May 12, 2011

Brief remarks

Chairman Ben S. Bernanke

At the United States-Mexico Chamber of Commerce Annual Gala, Washington, D.C.

Good evening. I am very pleased to join the United States-Mexico Chamber of Commerce at this gala dinner as its members look back on another year of working to build the mutually beneficial trade and investment relationship between our two countries. The ties between Mexico and the United States, both economic and cultural, are close and enduring--in no small part, I am sure, because of the nearly 40 years of effort by the chamber. Thus, I am especially honored to join Agustín Carstens, the distinguished governor of the Bank of Mexico, in receiving your Good Neighbor Award. Thank you very much. Muchísimas gracias.

I have benefited from many years of contact and shared experiences with Agustín and his colleagues at the central bank of Mexico. Some years ago, I had the opportunity to visit the Bank of Mexico. As an economist, I found the visit very stimulating. But I must confess that I enjoyed the trip as much for the cultural excursions as for the economics. I remember in particular the beauty of Diego Rivera's monumental mural in the National Palace in Mexico City. As with so many things, I credit my wife, Anna, who has a graduate degree in Latin American literature, for my greater-than-average appreciation for the arts of Mexico and the other Latin American nations. Perhaps Agustín might also credit his spouse, the writer Catherine Mansell Carstens, for an appreciation of culture that encompasses both of our nations.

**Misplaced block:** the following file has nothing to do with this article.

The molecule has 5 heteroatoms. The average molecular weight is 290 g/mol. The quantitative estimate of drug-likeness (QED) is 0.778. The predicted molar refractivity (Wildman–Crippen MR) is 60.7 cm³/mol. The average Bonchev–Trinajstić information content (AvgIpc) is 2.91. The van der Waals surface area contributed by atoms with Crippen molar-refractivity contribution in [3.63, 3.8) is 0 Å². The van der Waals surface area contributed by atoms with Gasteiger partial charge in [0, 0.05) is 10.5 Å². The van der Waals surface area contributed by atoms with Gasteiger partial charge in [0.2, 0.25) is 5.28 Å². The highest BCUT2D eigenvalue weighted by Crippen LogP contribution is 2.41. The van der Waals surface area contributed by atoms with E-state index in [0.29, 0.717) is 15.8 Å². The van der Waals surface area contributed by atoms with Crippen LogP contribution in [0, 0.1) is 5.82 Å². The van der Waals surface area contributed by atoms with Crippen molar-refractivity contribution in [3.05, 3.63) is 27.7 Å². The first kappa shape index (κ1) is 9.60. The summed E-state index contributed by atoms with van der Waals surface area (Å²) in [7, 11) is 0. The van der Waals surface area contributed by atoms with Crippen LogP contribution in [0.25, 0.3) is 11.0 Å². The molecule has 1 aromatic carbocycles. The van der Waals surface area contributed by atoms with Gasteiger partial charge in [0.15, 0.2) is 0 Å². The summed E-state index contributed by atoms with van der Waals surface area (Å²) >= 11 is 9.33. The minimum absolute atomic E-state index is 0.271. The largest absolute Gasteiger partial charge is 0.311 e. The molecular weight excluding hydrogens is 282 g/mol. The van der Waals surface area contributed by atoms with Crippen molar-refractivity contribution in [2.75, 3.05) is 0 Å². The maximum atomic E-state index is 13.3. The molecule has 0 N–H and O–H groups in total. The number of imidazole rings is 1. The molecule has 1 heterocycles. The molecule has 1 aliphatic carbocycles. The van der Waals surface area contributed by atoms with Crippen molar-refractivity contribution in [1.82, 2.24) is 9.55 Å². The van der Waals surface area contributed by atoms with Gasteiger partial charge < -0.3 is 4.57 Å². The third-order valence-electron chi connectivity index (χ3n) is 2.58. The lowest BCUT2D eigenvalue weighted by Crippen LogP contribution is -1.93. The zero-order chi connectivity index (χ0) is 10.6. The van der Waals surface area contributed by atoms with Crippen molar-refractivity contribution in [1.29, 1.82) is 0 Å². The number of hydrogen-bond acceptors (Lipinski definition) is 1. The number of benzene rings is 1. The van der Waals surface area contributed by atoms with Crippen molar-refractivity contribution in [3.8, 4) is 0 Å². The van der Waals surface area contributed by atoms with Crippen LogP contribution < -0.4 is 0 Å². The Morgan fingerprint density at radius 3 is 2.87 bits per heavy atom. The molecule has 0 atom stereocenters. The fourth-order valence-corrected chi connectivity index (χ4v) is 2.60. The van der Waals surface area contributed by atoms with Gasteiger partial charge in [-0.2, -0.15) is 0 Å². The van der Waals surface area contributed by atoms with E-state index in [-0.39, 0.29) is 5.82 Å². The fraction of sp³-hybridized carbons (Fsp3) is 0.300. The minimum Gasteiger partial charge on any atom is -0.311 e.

I met Agustín not long after I came to Washington to serve on the Federal Reserve Board. He was then a highly regarded deputy managing director of the International Monetary Fund. In late 2006, not long after I became Chairman, he became finance minister of Mexico, and last year he succeeded Guillermo Ortiz as governor of the Bank of Mexico. We have had many opportunities to meet and share views about the U.S., Mexican, and global economies. My appreciation for his wisdom and insight as an economist and policymaker has grown with each encounter.

Our productive and, I hope, mutually beneficial relationship reflects the close relationship of the United States and Mexico. Our countries are tightly linked through trade. The United States is by far Mexico's largest trading partner, accounting for about two-thirds of total Mexican merchandise trade. Mexico, in turn, accounts for about one-eighth of the United States' foreign trade, ranking it--along with Canada and China--among our three largest trading partners. Not surprisingly, then, the growth of the Mexican and U.S. economies are strongly related.

I'd be remiss if I concluded without noting Mexico's tremendous economic strides during the past two decades. It has tamed the rampant inflation that prevailed before the 1990s, placed its budget on a sounder footing, and avoided the repeated financial crises to which it was once prone. Great credit goes to the thoughtful policies designed by Agustín and other economic leaders in Mexico. Because the prosperity of our countries is so closely linked, we in the United States benefit from their foresight and hard work.

Our economies continue to face challenges that require mutual cooperation. We are working together to promote international financial stability, both bilaterally and through international forums such as the Group of Twenty and the Basel Committee on Banking Supervision.

In closing, I deeply appreciate receiving the chamber's Good Neighbor Award. Agradezco profundamente su gentileza.

Last Update: May 12, 2011